“The new record is a little more lively I think,” says Baldi. “Steve’s sound was a little more… sterile. It sounds like a negative word, but that’s what I’d maybe call it. It sounds good in that way, but I think I prefer the new one. It’s grungier in the way it’s produced.”

Despite the purpose of the discussion logically revolving around the new record, it’s not a subject Baldi seems hugely invested in talking about. Whether it’s the barrage of interviews while he’s in the UK for a few days (how come? “Oh, just doing a few things”), or perhaps, as he describes, the process of making and talking about records just isn’t his thing. ”It’s not an exciting process, making a record,” he says. “After sessions, we just kind of walk around, eat some dinner, go to sleep – we don’t sit around playing video games, we just took 7 or 8 days, then we took it to Dallas to mix it. We’re just in there to get a job done.”

Wait a minute, he’s in the UK just doing a few things? It’s a long jaunt from Cleveland – the band’s presumed base, to London and the Cloud Nothings aren’t touring the UK until May, which culminates in Barcelona’s Primavera Sound festival. “I’m actually based in Paris now,” he explains. That would make more sense, but how come? “Oh, a girl.”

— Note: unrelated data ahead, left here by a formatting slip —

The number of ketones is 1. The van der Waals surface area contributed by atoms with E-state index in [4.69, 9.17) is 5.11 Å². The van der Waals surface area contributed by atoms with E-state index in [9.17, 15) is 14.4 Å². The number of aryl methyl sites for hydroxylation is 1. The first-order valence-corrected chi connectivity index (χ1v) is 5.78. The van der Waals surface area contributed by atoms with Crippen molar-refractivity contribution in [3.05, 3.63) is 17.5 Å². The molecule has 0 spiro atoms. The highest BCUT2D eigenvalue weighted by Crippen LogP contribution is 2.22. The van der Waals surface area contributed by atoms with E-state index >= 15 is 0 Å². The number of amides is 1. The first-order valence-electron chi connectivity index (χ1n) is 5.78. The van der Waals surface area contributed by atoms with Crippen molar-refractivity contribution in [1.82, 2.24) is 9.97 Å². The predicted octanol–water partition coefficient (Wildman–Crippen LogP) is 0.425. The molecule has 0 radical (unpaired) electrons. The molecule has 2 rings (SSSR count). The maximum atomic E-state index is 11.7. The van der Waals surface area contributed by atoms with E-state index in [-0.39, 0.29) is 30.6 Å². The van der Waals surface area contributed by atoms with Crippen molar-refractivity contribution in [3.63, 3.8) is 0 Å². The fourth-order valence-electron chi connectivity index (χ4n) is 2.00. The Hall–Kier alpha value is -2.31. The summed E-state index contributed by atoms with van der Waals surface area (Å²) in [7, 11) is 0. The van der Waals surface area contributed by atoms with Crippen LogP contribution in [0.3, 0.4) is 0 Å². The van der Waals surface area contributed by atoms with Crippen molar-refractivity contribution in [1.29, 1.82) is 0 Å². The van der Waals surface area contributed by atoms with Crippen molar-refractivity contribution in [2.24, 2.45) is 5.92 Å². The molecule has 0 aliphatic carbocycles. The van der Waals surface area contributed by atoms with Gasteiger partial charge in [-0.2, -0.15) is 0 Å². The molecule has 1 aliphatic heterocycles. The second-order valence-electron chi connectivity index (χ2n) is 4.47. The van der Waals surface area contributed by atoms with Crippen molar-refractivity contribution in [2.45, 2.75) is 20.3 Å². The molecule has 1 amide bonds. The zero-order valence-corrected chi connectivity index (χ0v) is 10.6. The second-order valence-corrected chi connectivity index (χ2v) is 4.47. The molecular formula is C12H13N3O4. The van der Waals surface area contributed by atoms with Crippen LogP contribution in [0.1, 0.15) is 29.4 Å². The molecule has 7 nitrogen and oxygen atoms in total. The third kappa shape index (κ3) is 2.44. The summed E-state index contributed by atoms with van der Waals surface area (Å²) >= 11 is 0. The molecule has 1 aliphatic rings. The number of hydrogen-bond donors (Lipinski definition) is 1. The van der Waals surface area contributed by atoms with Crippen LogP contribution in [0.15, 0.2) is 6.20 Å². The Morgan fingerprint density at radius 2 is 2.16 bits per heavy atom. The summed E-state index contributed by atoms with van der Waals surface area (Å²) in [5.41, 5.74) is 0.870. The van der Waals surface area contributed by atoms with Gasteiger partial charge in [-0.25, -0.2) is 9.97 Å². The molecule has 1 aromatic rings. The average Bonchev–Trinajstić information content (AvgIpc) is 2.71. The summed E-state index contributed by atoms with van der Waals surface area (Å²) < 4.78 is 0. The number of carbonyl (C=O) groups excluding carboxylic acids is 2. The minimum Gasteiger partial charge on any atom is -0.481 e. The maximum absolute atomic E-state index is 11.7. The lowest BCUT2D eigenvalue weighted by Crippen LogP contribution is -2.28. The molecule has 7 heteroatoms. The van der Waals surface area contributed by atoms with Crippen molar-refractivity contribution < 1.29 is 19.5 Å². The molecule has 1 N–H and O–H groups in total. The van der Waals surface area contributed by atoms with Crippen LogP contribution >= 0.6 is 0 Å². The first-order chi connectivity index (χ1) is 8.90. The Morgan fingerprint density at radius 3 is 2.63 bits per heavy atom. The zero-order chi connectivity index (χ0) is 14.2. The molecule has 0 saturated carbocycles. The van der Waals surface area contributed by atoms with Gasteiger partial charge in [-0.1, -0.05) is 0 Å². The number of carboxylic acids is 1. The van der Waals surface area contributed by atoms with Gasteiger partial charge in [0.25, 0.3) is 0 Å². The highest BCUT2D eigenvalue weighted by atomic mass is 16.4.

It could be a difficult situation for the band (which includes drummer Jayson Gerycz and bass player TJ Duke) with the others based back in Cleveland – but Baldi sees the positives in this. “I go back there when I can to meet them,” he says. “But going on tour is kinda nice and you don’t get sick of each other.” As for setting up camp in France, Baldi has no intentions of inflicting his music on unsuspecting and tempered Parisians. “No one wants to see me do that man,” he says to the idea of some solo shows.

But either way, the move will give the band a good base for their upcoming touring schedule – an intense programme, taking in the UK, Europe, followed by Asia, Australia, and then back to the US. “We’re touring pretty much until 2015,” he says. Again, he elaborates little on where he’s looking forward to going, reeling off the locations like they’re already become one and the same, and then just as suddenly, the conversation is finished – Baldi’s moving on, to tackle his “things to do”, no doubt. But it leaves a strange air and a slight confusions as to what the motivation behind the Cloud Nothings is. If there was more time to ask an educated guess would be that we’d be told that there simply isn’t one, and furthermore, why does there need to be one?

Cloud Nothings, simply exist, with an instilled sense of urgency that is held up only by a relentless touring schedule and a self-imposed annual record release programme. Baldi explains that their relatively short album length – 8 minutes, around 30 minutes, “is enough” and that it largely translates to their 40-odd minute live shows. The impression that Baldi gives, is always “what’s next” and while the band is locked into this extensive tour, they’re likely to be coming to your town – so you might want to catch these songs while you can.

Here and Nowhere Else is released on April 1 via Carpark/Mom + Pop in the US, and Wichita in the UK.